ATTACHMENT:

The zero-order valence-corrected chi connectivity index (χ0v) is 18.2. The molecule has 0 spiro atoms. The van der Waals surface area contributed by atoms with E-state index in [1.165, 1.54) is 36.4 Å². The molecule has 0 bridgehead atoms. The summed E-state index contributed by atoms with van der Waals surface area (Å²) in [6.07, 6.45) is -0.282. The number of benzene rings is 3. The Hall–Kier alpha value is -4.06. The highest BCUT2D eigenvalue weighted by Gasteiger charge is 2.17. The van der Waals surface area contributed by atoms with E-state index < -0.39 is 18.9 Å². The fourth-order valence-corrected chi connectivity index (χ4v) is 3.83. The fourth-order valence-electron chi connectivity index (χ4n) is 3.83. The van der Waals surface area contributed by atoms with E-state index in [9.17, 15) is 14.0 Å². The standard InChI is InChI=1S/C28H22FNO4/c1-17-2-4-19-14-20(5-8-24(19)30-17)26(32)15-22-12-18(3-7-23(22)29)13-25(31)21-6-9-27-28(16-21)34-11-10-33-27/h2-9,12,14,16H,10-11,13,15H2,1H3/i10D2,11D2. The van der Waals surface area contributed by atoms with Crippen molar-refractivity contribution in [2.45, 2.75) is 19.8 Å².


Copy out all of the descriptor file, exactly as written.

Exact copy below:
The zero-order valence-corrected chi connectivity index (χ0v) is 18.2. The molecule has 0 spiro atoms. The van der Waals surface area contributed by atoms with E-state index in [1.165, 1.54) is 36.4 Å². The molecule has 0 bridgehead atoms. The summed E-state index contributed by atoms with van der Waals surface area (Å²) in [6.07, 6.45) is -0.282. The number of benzene rings is 3. The Hall–Kier alpha value is -4.06. The highest BCUT2D eigenvalue weighted by Gasteiger charge is 2.17. The van der Waals surface area contributed by atoms with E-state index < -0.39 is 18.9 Å². The fourth-order valence-corrected chi connectivity index (χ4v) is 3.83. The fourth-order valence-electron chi connectivity index (χ4n) is 3.83. The van der Waals surface area contributed by atoms with E-state index in [9.17, 15) is 14.0 Å². The standard InChI is InChI=1S/C28H22FNO4/c1-17-2-4-19-14-20(5-8-24(19)30-17)26(32)15-22-12-18(3-7-23(22)29)13-25(31)21-6-9-27-28(16-21)34-11-10-33-27/h2-9,12,14,16H,10-11,13,15H2,1H3/i10D2,11D2. The van der Waals surface area contributed by atoms with Crippen molar-refractivity contribution in [2.45, 2.75) is 19.8 Å².